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Cyberpunk 2077: Is Bad Trans Representation Better Than Nothing?

There’s been a lot of hubbub in the last week or so about this Cyberpunk 2077 game. I want to say up front that I have not played the game, but have been following the debate online, specifically in regards to transgender representation. I’ve read long and articulate arguments on both sides, with a number of people who love the game saying that its depiction of trans people is a massive step forward and a game-changer for the ongoing gender debate, as well as a number of people who are offended at the haphazard and lazy way in which the game slapped on “gender customization options” that ultimately amount to little more than stereotypes and the unrealistic sexualization of trans lives.

Look! A woman with a penis! Did we do representation good???

Rather than debate whether or not the game did a good job depicting transgender people (which, as a non-gamer, I am woefully unequipped to do; and it seems pretty clear from everything I’ve read that the answer is a loud and resounding NO), I’m going to discuss my feelings on the concept of transgender representation in our media, and how positive and negative portrayals of people who identify using my label affect the lives of real humans.

In other words: Is bad trans representation better than nothing?

A Brief History: Trans Representation in Film and Television

Western culture has experienced an unfortunate drought of trans representation in our media, mainly due to centuries-old prejudices and fears about what a trans person even is, let alone who we are and what we want. The representation that does exist is typically fearmongering, painting us with a single brush and usually as the butt of a joke that the lead characters make or are a victim of.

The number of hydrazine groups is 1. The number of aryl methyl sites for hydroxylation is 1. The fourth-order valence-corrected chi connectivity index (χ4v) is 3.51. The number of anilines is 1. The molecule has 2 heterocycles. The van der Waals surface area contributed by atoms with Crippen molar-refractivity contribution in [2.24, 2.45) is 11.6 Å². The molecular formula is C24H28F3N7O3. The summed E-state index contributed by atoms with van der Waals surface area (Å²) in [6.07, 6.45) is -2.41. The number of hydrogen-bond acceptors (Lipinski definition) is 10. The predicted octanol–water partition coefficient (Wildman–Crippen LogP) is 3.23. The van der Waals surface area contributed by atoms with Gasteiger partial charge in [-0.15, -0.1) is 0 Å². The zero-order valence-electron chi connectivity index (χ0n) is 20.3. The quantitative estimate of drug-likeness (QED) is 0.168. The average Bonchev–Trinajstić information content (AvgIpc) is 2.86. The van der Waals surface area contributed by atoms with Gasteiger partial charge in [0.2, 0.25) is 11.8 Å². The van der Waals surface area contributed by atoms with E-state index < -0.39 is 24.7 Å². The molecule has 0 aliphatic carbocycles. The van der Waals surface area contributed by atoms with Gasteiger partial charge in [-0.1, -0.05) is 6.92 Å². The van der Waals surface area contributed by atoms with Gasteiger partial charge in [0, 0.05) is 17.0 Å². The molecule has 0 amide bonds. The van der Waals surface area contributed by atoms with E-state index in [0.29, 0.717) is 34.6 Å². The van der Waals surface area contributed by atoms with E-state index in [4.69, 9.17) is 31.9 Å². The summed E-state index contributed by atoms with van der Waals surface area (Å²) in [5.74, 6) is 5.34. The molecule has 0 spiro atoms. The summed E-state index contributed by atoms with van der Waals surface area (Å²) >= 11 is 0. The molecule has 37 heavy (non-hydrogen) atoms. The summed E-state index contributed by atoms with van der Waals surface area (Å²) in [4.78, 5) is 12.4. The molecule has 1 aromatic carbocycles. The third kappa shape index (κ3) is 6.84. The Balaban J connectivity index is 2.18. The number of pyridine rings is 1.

My knowledge base goes a lot deeper with film than it does with video games, so I’m going to talk about trans representation in those mediums. There’s a movie called The Crying Game, released in 1992, which features a traditional love story of a man falling in love with a woman only to learn, as the surprise twist ending of the film, that she has a penis! The implication in the film is that she isn’t a woman at all, and has been lying to him throughout their relationship, misrepresenting herself as a woman when in fact, she was a man the whole time!

This storyline is a reaction to what little information about trans people existed in the world. Perhaps the best-known trans person at the time was Christine Jorgensen, a woman who transitioned after having been drafted and serving in WWII. When she returned to the United States after having her operation performed in Europe (it was illegal in America), she became an instant celebrity for being a “boy who turned into a girl… using science!” People were at first morbidly curious how modern medicine could have performed such a feat, but when they found out Christine still had a penis, almost the entirety of America felt betrayed and lied to. How could you call yourself a woman if you have a penis? She was then shunned and seen as “an effeminate, limp-wristed queer” who was only pretending to be a woman.

When she was named Woman of the Year; before people found out about her penis